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3 Reproductive Health Concerns You Need To Be Aware Of

We tend to focus so much emphasis and importance on our overall health and wellbeing. Dedicating hours of our time to working out in the gym or competing in sports. Women also invest plenty of money and time into buying healthy ingredients and preparing healthy, balanced meals. But there are aspects of our overall health and wellbeing that tend to go relatively neglected up until the point. These health concerns are causing us pain, discomfort, or inconvenience and sometimes infertility.

Reproductive health tends to fall into this category. If you are aware of the early signs of reproductive health issues, however, you have a much better chance of preventing or dealing with them. Here are just a few common reproductive health concerns that you should be aware of!

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STIs and STDs

 Let’s start with health concerns that can generally be easily avoided – STIs and STDs. STI stands for “sexually transmitted infection”. STD stands for “sexually transmitted disease”. These are infections or diseases that you can find yourself suffering from if you have unprotected sex with someone else who has one of these conditions. Some of the most commonly known are HIV (which develops into AIDS), herpes, syphilis, chlamydia, and gonorrhea. But there are more out there. These conditions can affect both men and women and each can have varying detrimental effects on your overall health and wellbeing.

Left undiagnosed or untreated, all can have significantly negative effects on your life, and some can even prove life threatening. The good news is that both STIs and STDs can easily be avoided if you take proper precautions when engaging in sexual activity. All you need to do is use a condom. The only 100% effective way to avoid these infections and diseases is abstinence. Condoms (used in the correct manner) significantly reduce your chances of contracting them.

If you are worried that you may have contracted an STI or STD, seek professional help as soon as possible to get STD testing. Don’t wait for symptoms to establish themselves. Instead, book in for a check up. You can receive results in a short period of time. These will either put your mind at rest or allow you to seek out the necessary help and treatment.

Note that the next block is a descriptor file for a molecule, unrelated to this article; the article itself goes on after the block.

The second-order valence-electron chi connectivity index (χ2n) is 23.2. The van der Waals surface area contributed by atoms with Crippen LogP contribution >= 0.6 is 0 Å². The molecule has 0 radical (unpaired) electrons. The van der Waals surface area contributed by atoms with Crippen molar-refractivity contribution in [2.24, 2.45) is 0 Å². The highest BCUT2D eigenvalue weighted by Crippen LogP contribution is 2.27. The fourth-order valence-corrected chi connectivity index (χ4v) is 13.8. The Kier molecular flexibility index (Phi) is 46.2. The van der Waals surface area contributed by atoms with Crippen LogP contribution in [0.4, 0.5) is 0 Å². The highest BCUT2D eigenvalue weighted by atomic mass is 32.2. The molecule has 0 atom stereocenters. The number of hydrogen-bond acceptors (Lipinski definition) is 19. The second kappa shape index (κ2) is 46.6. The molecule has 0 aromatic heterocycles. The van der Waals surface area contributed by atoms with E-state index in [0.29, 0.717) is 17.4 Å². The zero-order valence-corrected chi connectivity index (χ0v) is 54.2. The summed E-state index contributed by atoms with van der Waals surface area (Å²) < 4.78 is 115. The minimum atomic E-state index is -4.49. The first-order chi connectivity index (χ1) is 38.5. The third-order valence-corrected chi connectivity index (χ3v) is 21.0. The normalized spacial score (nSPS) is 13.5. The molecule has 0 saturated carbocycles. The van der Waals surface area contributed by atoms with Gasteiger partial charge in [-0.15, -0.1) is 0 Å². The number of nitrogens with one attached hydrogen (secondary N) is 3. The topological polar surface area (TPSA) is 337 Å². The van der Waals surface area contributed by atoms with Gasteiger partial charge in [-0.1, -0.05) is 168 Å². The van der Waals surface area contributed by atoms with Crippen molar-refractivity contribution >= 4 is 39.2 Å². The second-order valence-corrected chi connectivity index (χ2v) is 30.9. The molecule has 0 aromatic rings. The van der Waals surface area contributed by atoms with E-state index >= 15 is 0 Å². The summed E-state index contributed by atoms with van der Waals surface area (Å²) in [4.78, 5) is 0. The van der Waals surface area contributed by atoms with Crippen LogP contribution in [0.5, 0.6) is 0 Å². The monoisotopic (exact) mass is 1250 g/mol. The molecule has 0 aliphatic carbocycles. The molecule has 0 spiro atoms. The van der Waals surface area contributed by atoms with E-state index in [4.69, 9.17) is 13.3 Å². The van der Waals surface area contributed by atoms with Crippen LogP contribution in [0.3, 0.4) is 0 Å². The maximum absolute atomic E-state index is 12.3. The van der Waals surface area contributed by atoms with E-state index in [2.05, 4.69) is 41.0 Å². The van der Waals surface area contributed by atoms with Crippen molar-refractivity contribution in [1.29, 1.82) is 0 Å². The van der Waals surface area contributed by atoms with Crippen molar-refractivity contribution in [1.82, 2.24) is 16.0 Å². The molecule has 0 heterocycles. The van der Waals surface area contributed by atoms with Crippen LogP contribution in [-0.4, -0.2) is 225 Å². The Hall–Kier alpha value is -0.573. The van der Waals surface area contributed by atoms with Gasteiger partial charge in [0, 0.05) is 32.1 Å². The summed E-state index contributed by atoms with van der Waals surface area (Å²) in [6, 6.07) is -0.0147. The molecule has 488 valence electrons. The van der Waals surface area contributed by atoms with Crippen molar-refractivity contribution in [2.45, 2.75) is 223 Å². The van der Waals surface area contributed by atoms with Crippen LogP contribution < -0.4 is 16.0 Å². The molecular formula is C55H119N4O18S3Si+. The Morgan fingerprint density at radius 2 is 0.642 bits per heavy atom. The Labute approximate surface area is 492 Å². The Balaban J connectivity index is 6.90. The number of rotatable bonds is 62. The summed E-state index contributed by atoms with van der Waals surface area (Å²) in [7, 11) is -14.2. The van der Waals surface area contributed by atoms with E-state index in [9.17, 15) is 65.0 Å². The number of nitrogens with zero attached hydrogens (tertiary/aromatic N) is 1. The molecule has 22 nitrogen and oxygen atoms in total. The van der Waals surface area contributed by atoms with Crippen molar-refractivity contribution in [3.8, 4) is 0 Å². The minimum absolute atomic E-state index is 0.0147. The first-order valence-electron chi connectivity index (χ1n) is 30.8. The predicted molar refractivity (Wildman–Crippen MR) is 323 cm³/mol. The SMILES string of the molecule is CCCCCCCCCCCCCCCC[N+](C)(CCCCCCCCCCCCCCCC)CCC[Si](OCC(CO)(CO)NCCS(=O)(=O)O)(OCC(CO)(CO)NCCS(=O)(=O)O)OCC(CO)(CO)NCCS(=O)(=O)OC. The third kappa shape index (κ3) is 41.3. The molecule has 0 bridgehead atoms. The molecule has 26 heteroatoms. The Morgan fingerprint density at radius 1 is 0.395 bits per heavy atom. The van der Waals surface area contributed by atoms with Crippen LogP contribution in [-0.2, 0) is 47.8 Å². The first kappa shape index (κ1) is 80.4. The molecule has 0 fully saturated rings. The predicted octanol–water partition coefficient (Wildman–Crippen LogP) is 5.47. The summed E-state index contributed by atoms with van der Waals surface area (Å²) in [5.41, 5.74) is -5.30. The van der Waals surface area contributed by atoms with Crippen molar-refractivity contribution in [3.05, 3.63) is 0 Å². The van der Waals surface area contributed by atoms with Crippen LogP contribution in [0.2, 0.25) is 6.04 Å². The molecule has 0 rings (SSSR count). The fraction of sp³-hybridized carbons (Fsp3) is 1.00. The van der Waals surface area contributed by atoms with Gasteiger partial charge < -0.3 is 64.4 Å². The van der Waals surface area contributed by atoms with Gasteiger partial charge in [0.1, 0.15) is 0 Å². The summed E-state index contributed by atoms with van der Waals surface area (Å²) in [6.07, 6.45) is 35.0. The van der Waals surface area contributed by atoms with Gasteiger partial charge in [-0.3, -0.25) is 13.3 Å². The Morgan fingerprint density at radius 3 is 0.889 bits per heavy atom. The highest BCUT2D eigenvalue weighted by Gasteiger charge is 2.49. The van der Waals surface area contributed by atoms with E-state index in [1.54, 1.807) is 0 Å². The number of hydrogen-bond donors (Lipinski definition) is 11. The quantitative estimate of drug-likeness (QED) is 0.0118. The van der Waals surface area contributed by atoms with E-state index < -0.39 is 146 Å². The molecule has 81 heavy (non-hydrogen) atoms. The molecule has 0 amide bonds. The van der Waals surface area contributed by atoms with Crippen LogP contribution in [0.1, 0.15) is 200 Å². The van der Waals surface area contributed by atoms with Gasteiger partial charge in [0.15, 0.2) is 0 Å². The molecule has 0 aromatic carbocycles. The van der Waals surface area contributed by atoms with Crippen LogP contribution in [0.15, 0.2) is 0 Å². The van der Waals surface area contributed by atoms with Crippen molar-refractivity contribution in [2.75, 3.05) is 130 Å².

Infertility

Infertility is more common among health concerns. Worldwide, around eight to ten percent of people are infertile – they have difficulties in either conceiving or carrying a child. There are different causes for this in men and women. However, it is estimated that the split of problems regarding fertility is around fifty-fifty between men and women. Neither sex is more likely to be infertile than the other.

Problems that tend to affect men include a low sperm count, low sperm mobility (or motility), and abnormal sperm. If you’re having difficulty conceiving, it’s a good idea to have these different factors checked out. A sperm count that falls below fifteen million per millilitre of semen is considered low. The average count totalling around forty eight million sperm per millilitre of semen.

Low sperm motility means that there are sufficient sperm, but they don’t reach the egg. Abnormal sperm can be caused by a whole manner of different medical conditions, overheated testicles, hormonal imbalance, and even ejaculation disorders.